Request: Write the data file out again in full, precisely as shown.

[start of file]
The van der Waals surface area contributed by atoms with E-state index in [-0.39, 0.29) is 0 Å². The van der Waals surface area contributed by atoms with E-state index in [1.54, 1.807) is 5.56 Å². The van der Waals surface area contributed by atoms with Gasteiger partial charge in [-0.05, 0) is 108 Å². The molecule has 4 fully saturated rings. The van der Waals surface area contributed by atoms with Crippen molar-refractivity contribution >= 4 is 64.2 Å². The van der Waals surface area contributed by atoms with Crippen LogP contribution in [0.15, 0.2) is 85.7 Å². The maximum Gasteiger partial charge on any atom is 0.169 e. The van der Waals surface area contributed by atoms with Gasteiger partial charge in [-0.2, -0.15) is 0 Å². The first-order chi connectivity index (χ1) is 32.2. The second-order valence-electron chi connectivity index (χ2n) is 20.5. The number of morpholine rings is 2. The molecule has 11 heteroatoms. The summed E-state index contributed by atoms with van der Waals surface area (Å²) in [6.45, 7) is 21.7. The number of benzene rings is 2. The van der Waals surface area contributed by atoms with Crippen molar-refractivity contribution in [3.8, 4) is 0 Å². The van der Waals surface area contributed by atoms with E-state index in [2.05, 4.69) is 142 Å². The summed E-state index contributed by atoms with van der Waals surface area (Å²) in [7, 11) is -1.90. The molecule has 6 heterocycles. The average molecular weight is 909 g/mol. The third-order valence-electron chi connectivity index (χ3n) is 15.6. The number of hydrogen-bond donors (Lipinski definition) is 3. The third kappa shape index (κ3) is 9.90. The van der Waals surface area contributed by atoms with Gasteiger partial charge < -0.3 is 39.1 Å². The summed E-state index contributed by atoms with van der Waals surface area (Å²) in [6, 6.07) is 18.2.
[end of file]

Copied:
The van der Waals surface area contributed by atoms with E-state index in [-0.39, 0.29) is 0 Å². The van der Waals surface area contributed by atoms with E-state index in [1.54, 1.807) is 5.56 Å². The van der Waals surface area contributed by atoms with Gasteiger partial charge in [-0.05, 0) is 108 Å². The molecule has 4 fully saturated rings. The van der Waals surface area contributed by atoms with Crippen molar-refractivity contribution >= 4 is 64.2 Å². The van der Waals surface area contributed by atoms with Crippen LogP contribution in [0.15, 0.2) is 85.7 Å². The maximum Gasteiger partial charge on any atom is 0.169 e. The van der Waals surface area contributed by atoms with Gasteiger partial charge in [-0.2, -0.15) is 0 Å². The first-order chi connectivity index (χ1) is 32.2. The second-order valence-electron chi connectivity index (χ2n) is 20.5. The number of morpholine rings is 2. The molecule has 11 heteroatoms. The summed E-state index contributed by atoms with van der Waals surface area (Å²) in [6.45, 7) is 21.7. The number of benzene rings is 2. The van der Waals surface area contributed by atoms with Crippen molar-refractivity contribution in [3.8, 4) is 0 Å². The van der Waals surface area contributed by atoms with E-state index in [2.05, 4.69) is 142 Å². The summed E-state index contributed by atoms with van der Waals surface area (Å²) in [7, 11) is -1.90. The molecule has 6 heterocycles. The average molecular weight is 909 g/mol. The third-order valence-electron chi connectivity index (χ3n) is 15.6. The number of hydrogen-bond donors (Lipinski definition) is 3. The third kappa shape index (κ3) is 9.90. The van der Waals surface area contributed by atoms with Gasteiger partial charge < -0.3 is 39.1 Å². The summed E-state index contributed by atoms with van der Waals surface area (Å²) in [6, 6.07) is 18.2.